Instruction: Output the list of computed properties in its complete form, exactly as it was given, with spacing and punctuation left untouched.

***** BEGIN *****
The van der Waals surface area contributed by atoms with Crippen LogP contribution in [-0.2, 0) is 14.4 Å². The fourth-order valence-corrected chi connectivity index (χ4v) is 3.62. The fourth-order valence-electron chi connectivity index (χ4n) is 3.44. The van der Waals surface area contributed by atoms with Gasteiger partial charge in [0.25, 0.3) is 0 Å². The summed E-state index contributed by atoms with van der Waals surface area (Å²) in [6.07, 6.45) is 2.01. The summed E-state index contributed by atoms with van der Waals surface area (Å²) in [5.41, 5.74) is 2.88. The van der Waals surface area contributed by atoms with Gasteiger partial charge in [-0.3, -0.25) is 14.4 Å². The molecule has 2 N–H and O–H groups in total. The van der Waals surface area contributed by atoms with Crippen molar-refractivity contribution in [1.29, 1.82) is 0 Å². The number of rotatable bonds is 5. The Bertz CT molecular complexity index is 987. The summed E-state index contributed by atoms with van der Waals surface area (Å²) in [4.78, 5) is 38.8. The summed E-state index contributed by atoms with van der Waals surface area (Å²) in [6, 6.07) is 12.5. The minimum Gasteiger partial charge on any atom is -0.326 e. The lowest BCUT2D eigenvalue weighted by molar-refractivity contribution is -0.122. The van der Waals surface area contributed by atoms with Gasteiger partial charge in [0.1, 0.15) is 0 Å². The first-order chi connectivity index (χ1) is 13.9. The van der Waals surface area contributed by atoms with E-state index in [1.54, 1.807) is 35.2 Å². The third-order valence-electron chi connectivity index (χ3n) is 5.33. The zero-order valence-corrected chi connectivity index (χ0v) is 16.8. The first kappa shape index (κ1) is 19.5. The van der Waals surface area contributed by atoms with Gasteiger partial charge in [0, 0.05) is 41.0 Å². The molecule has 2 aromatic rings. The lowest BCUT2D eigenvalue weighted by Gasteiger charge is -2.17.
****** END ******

The van der Waals surface area contributed by atoms with Crippen LogP contribution in [-0.2, 0) is 14.4 Å². The fourth-order valence-corrected chi connectivity index (χ4v) is 3.62. The fourth-order valence-electron chi connectivity index (χ4n) is 3.44. The van der Waals surface area contributed by atoms with Gasteiger partial charge in [0.25, 0.3) is 0 Å². The summed E-state index contributed by atoms with van der Waals surface area (Å²) in [6.07, 6.45) is 2.01. The summed E-state index contributed by atoms with van der Waals surface area (Å²) in [5.41, 5.74) is 2.88. The van der Waals surface area contributed by atoms with Gasteiger partial charge in [-0.3, -0.25) is 14.4 Å². The molecule has 2 N–H and O–H groups in total. The van der Waals surface area contributed by atoms with Crippen molar-refractivity contribution in [1.29, 1.82) is 0 Å². The number of rotatable bonds is 5. The Bertz CT molecular complexity index is 987. The summed E-state index contributed by atoms with van der Waals surface area (Å²) in [4.78, 5) is 38.8. The summed E-state index contributed by atoms with van der Waals surface area (Å²) in [6, 6.07) is 12.5. The minimum Gasteiger partial charge on any atom is -0.326 e. The lowest BCUT2D eigenvalue weighted by molar-refractivity contribution is -0.122. The van der Waals surface area contributed by atoms with Gasteiger partial charge in [0.1, 0.15) is 0 Å². The first-order chi connectivity index (χ1) is 13.9. The van der Waals surface area contributed by atoms with E-state index in [1.54, 1.807) is 35.2 Å². The third-order valence-electron chi connectivity index (χ3n) is 5.33. The zero-order valence-corrected chi connectivity index (χ0v) is 16.8. The first kappa shape index (κ1) is 19.5. The van der Waals surface area contributed by atoms with Gasteiger partial charge in [0, 0.05) is 41.0 Å². The molecule has 2 aromatic rings. The lowest BCUT2D eigenvalue weighted by Gasteiger charge is -2.17.